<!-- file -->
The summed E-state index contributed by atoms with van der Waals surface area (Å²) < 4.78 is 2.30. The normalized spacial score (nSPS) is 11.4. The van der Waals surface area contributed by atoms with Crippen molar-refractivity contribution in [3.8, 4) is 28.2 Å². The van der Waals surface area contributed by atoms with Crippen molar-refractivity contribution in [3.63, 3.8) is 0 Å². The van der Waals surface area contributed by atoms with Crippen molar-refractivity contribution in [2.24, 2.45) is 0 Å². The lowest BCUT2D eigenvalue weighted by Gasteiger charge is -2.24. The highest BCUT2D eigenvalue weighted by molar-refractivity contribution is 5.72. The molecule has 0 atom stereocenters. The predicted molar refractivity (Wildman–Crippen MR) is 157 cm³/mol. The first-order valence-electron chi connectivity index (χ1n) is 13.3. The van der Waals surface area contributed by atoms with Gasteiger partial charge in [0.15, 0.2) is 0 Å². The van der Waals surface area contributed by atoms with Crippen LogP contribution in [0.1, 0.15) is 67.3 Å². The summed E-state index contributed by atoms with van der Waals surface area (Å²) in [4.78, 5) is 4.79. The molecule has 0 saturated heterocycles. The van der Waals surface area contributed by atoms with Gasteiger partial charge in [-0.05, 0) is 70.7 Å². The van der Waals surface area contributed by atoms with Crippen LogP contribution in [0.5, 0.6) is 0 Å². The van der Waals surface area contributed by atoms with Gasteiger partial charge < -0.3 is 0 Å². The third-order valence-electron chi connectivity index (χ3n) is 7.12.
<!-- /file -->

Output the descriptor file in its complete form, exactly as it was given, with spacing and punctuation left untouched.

The summed E-state index contributed by atoms with van der Waals surface area (Å²) < 4.78 is 2.30. The normalized spacial score (nSPS) is 11.4. The van der Waals surface area contributed by atoms with Crippen molar-refractivity contribution in [3.8, 4) is 28.2 Å². The van der Waals surface area contributed by atoms with Crippen molar-refractivity contribution in [3.63, 3.8) is 0 Å². The van der Waals surface area contributed by atoms with Crippen molar-refractivity contribution in [2.24, 2.45) is 0 Å². The lowest BCUT2D eigenvalue weighted by Gasteiger charge is -2.24. The highest BCUT2D eigenvalue weighted by molar-refractivity contribution is 5.72. The molecule has 0 atom stereocenters. The predicted molar refractivity (Wildman–Crippen MR) is 157 cm³/mol. The first-order valence-electron chi connectivity index (χ1n) is 13.3. The van der Waals surface area contributed by atoms with Gasteiger partial charge in [0.15, 0.2) is 0 Å². The van der Waals surface area contributed by atoms with Crippen LogP contribution in [0.1, 0.15) is 67.3 Å². The summed E-state index contributed by atoms with van der Waals surface area (Å²) in [4.78, 5) is 4.79. The molecule has 0 saturated heterocycles. The van der Waals surface area contributed by atoms with Gasteiger partial charge in [-0.05, 0) is 70.7 Å². The van der Waals surface area contributed by atoms with Crippen LogP contribution in [0.5, 0.6) is 0 Å². The van der Waals surface area contributed by atoms with Gasteiger partial charge < -0.3 is 0 Å². The third-order valence-electron chi connectivity index (χ3n) is 7.12.